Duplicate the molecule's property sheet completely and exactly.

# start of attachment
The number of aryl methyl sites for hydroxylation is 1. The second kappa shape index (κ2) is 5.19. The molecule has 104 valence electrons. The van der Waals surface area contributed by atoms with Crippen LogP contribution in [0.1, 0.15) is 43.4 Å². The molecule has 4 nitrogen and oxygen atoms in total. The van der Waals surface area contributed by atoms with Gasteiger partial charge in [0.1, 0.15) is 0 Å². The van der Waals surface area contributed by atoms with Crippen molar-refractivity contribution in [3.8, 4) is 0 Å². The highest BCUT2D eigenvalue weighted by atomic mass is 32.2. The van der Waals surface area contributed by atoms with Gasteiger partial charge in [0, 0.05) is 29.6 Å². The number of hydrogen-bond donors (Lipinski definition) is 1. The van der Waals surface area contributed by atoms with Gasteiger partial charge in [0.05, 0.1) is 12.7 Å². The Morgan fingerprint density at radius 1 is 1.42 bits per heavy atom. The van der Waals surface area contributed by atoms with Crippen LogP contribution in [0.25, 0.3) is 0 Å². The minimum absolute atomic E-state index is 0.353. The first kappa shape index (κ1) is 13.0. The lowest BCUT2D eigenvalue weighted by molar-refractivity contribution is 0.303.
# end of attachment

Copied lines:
The number of aryl methyl sites for hydroxylation is 1. The second kappa shape index (κ2) is 5.19. The molecule has 104 valence electrons. The van der Waals surface area contributed by atoms with Crippen LogP contribution in [0.1, 0.15) is 43.4 Å². The molecule has 4 nitrogen and oxygen atoms in total. The van der Waals surface area contributed by atoms with Gasteiger partial charge in [0.1, 0.15) is 0 Å². The van der Waals surface area contributed by atoms with Crippen molar-refractivity contribution in [3.8, 4) is 0 Å². The highest BCUT2D eigenvalue weighted by atomic mass is 32.2. The van der Waals surface area contributed by atoms with Gasteiger partial charge in [0, 0.05) is 29.6 Å². The number of hydrogen-bond donors (Lipinski definition) is 1. The van der Waals surface area contributed by atoms with Gasteiger partial charge in [0.05, 0.1) is 12.7 Å². The Morgan fingerprint density at radius 1 is 1.42 bits per heavy atom. The van der Waals surface area contributed by atoms with Crippen LogP contribution in [0.25, 0.3) is 0 Å². The minimum absolute atomic E-state index is 0.353. The first kappa shape index (κ1) is 13.0. The lowest BCUT2D eigenvalue weighted by molar-refractivity contribution is 0.303.